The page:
Cyclone Idai: 'Our ruling elites have not taken climate change seriously'
Wits University international relations associate professor, Vishwas Satgar says Cyclone Idai needs to be characterised as a "climate shock-inducing serious climate injustice".
Cyclone Idai left hundreds and thousands of people in dire need of assistance in Mozambique after the cyclone swept through the country in March.
What we've got to keep in mind is that scientists have already told us of very credible UN findings that as the world heats, due to historical emissions and ongoing emissions mainly by industrialised countries, we are going to have these shocks.Vishwas Satgar, International relations associate professor - Wits University
The second point to keep in mind is that none of the governments in these regions and even in the continent are on a climate emergency footing. In other words, our ruling elites have not taken this very seriously.Vishwas Satgar, International relations associate professor - Wits University
He adds much could have been done to mitigate the Cyclone Idai impact.
For example in southern Malawi, you are on a flood plain and academic research is telling us that a lot could have been done. There was a flood there in 2015 and a drought impact in 2016 and lessons have not been learned from that.Vishwas Satgar, International relations associate professor - Wits University
If you look at what has happened in Mozambique, massive loss of infrastructure but actually by March 7 and March 8, one of the main feeder rivers into the Zambezi had blocked up and there was a reverse flow effect. So flooding began even before Idai had hit landfall.Vishwas Satgar, International relations associate professor - Wits University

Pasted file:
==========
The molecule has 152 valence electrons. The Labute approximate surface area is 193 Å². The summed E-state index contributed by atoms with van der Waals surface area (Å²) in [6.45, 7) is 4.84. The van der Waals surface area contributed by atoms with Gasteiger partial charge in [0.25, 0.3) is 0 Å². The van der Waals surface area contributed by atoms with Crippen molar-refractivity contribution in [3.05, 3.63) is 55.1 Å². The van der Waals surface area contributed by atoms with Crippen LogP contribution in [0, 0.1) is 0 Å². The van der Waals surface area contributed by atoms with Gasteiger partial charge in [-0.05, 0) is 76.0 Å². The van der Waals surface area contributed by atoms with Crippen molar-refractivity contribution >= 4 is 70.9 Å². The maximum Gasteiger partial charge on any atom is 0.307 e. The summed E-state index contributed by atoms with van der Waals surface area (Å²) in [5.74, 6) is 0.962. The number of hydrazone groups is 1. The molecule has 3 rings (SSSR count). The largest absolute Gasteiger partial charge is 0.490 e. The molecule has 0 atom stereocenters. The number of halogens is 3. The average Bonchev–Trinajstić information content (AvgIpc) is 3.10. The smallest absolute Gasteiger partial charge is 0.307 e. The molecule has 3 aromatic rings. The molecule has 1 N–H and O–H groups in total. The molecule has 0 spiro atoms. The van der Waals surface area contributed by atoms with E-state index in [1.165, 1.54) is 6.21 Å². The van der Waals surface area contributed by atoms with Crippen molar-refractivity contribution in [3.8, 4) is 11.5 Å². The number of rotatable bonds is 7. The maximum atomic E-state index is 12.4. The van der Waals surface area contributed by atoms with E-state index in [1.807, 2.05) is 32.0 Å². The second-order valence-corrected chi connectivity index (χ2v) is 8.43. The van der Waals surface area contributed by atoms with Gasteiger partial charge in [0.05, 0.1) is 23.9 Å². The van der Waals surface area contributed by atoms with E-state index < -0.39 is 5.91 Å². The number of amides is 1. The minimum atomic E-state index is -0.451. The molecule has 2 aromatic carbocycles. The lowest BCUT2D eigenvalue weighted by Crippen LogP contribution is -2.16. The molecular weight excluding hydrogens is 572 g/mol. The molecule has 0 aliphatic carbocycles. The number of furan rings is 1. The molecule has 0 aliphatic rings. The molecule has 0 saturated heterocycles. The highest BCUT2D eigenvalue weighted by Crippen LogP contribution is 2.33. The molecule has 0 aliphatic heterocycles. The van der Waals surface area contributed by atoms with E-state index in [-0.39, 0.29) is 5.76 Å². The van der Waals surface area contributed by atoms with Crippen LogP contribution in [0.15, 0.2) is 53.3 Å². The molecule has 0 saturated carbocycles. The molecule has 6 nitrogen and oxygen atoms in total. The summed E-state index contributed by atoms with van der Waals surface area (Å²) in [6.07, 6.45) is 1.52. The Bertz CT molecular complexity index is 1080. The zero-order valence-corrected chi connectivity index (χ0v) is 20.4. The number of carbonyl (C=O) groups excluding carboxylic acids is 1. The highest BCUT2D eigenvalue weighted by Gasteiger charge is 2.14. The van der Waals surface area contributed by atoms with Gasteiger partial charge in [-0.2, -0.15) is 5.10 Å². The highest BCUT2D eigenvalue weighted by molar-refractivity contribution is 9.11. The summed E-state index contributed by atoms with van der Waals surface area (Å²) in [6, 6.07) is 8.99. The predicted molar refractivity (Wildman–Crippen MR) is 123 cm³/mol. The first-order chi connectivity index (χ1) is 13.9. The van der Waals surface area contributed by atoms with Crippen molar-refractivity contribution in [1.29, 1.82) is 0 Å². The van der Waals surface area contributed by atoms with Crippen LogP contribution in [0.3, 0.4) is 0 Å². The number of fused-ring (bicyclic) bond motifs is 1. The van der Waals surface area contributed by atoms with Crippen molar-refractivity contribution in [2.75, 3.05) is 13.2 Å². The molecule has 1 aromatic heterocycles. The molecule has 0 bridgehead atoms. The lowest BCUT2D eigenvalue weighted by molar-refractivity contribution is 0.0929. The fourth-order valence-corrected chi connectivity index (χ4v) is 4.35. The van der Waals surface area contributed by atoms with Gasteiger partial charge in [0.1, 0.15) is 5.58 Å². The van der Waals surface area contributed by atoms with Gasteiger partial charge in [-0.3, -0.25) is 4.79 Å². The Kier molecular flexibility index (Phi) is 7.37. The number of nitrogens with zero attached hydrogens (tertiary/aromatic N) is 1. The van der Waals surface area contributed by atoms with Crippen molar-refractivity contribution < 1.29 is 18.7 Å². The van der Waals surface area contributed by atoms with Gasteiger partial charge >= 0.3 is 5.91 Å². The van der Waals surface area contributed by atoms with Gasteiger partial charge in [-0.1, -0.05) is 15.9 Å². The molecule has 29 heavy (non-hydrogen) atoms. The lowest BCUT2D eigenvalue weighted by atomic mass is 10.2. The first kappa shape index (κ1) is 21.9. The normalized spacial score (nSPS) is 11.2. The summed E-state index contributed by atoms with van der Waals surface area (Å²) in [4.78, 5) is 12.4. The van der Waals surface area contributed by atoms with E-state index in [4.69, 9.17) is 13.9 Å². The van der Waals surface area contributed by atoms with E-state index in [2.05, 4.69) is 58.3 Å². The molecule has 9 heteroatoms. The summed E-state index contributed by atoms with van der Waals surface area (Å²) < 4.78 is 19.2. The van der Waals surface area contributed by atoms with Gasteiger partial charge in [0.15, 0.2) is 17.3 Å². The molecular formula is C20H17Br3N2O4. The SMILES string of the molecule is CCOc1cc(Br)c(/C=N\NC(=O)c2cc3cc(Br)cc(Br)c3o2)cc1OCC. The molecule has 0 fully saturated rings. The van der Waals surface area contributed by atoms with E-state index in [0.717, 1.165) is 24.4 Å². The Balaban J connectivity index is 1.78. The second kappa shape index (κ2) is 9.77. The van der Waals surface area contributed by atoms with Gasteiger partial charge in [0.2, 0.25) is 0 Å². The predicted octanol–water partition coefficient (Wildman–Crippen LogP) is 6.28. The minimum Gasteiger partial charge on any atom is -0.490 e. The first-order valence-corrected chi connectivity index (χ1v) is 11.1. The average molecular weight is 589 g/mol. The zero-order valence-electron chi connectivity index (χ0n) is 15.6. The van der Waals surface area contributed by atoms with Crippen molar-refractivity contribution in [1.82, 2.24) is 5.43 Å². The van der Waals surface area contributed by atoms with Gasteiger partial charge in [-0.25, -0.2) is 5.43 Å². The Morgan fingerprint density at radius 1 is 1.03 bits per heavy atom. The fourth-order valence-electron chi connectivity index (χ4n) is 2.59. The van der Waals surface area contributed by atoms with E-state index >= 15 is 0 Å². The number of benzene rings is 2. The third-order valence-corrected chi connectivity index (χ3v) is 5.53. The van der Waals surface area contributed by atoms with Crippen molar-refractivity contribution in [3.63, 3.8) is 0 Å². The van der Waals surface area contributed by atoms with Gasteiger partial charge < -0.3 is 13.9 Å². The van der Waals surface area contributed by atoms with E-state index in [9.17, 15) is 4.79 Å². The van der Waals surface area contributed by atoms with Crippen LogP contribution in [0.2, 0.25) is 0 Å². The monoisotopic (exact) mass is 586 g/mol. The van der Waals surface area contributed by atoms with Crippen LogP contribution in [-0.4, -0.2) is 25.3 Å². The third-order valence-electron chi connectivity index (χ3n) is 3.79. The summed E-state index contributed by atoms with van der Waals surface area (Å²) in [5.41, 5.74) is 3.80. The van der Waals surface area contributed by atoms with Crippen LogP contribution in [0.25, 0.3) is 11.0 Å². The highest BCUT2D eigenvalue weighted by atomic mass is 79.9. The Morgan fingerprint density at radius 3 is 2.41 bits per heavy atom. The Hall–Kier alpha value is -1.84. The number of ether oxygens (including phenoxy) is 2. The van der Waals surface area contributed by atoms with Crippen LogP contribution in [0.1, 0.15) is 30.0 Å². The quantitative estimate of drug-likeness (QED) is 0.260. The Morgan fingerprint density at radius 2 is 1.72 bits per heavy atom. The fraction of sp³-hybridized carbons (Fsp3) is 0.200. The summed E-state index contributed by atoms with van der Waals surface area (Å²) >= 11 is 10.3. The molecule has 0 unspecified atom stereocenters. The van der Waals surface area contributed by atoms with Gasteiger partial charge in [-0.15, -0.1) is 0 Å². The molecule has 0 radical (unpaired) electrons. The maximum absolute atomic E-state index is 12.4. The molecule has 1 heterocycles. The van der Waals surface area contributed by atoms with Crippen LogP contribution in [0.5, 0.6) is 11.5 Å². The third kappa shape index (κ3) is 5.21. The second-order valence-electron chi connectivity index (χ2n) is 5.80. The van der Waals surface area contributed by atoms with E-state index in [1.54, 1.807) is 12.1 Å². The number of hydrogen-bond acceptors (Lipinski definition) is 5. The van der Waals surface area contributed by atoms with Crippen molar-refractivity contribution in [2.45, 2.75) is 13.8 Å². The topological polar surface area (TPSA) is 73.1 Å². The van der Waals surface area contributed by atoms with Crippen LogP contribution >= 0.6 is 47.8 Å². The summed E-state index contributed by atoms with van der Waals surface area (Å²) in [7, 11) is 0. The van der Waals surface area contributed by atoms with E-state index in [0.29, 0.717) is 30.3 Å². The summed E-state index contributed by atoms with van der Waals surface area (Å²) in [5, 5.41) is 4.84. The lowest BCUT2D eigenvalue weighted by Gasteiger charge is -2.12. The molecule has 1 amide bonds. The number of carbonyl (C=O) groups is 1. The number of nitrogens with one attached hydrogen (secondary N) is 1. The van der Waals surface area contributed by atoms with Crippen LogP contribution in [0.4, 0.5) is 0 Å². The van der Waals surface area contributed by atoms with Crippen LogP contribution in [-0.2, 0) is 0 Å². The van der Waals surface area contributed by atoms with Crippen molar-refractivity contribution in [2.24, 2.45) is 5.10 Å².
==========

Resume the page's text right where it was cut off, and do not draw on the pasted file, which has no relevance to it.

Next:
He adds that this is a crisis of leadership at a level of the multilateral system, Africa's own inter-governmental system and at a level of public discourse.
If you look at the impact, The UN is talking about $1 billion price tag to infrastructure loss just in Mozambique alone and these price tags are going to go up and the complexity is going to get even worse.Vishwas Satgar, International relations associate professor - Wits University
Satgar says there needs to talk about reparations and climate injustice as there is a failed climate response in African countries.
I am not clear as to where the lessons will be learned as there are going to be more droughts, more cyclones. This is the new normal and it should be part of the national conversation.Vishwas Satgar, International relations associate professor - Wits University
Listen below to the full interview:
Source : AFP
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